The Society was formed in 1974 and was originally based in rooms on Scarisbrick New Road. For the first couple of decades it inhabited a variety of premises around the town, some more salubrious than others.
The last one was on a local geological fault line, and allowed track gradients to be built-in to layouts simply by laying the track on the baseboard - the house provided the vertical component for free.
It moved to its present location at 57a Portland Street in 1987. This building was the Stationmaster's house for the original Southport station, part of the Liverpool, Crosby and Southport Railway, which opened on 21st July 1848.
The Southport terminus is now at Chapel Street, a little further down the line.
The house and its garden are all that remains of the station. It's a Grade 2 listed building, which meant that RailTrack (remember them?) couldn't easily demolish it, so they rented it to us.
When the club acquired the building it was in a derelict state and required complete restoration. As these early photographs show the entrance was at the side of the building. For safety reasons access on the lineside was stopped and a new door created on Portland Street.
The old style barriers have now been replaced, and the adjacent signal box demolished. The hedge has been removed, which gives more light into the garden and has allowed us to construct a garden railway.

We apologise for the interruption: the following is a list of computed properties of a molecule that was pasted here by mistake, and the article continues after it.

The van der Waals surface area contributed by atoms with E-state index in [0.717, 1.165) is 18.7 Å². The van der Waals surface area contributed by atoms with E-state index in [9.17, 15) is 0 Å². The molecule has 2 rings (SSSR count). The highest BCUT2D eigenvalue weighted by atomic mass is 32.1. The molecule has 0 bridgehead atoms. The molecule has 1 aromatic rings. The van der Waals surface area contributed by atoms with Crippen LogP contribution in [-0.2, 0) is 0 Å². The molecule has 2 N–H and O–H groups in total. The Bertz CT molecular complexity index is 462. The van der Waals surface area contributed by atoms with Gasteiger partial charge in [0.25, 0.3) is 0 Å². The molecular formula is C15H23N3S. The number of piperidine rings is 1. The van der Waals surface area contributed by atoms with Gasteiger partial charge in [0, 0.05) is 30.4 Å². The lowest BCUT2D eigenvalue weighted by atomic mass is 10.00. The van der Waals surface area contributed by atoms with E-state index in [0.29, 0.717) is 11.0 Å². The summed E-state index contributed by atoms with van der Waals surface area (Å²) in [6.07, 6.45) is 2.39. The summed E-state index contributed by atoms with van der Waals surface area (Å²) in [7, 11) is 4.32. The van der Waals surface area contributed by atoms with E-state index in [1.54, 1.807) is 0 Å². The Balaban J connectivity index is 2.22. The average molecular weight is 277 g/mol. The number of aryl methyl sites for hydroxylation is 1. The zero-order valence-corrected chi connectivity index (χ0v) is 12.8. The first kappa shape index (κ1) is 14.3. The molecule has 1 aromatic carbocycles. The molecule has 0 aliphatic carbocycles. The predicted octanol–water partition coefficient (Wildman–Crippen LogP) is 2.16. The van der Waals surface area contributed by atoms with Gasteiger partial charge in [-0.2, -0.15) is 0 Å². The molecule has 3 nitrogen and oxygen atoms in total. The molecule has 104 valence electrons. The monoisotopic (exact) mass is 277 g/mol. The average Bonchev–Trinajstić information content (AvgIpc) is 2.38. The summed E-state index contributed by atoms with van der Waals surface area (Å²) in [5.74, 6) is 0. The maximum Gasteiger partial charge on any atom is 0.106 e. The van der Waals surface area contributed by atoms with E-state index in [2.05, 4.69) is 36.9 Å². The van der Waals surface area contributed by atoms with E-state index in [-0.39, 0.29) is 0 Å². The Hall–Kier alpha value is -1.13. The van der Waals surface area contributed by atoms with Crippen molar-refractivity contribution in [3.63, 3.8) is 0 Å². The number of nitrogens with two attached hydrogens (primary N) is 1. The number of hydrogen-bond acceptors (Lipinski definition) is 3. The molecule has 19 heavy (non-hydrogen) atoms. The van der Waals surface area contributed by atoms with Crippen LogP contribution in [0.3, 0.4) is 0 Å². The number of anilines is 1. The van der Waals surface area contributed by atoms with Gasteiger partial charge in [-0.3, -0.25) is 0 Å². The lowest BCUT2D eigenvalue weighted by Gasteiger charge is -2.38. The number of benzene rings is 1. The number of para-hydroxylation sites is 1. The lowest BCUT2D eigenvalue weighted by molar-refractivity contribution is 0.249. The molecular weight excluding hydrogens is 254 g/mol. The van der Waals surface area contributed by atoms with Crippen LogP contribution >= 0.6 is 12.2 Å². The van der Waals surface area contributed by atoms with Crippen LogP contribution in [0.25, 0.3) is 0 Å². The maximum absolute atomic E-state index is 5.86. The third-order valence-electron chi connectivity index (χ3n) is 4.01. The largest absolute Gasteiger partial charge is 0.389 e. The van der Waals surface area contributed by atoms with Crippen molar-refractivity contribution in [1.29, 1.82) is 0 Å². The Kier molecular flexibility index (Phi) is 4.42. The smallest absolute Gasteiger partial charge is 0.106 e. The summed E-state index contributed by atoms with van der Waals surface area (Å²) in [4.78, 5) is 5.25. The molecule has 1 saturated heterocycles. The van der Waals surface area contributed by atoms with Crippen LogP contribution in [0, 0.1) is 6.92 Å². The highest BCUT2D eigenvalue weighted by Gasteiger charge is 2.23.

The building was restored by 1989, but because of its age it requires constant maintenance, which is carried out by SMRS members. One little conundrum is that to get a ladder up the east elevation requires footing it against the 3rd rail of the down line. And they never turn the current off....
The location means that we are within the loading gauge of the grown-up line. We therefore need to be careful to avoid sudden movement whilst taking the air near the garden fence, or else stress-related illness in Merseyrail drivers would reach greater heights than ever before.
The lease on the building requires us to maintain it, so we have to periodically find funds for repairs and renovations. An important source of income is the annual exhibition, which so far has helped us to remain in the black (or at least the pale grey) within needing to raise the subscription beyond its current modest level.
Current membership is a little over the round score.
Fortunately it is rare that all attend at once, as they would not readily get in, certainly not in the front lounge.
However every member has a key, and can use the clubhouse at any time.
The name Southport was carried on an LMS Patriot, no. 45527.
The nameplate in this photo was cast from the same mould, but not carried on the loco.
It hangs above the fireplace in the club lounge, hopefully well-secured.
Talking of history, this is Steamport, the preserved Southport engine shed. It was open to the public for some years, but the building was in a poor state.
Eventually Preston Borough Council made them an offer they couldn't refuse. In 1999 they relocated and rebranded as Ribble Steam Railway.
The shed was demolished to make way for a somewhat less interesting one, occupied by a supermarket.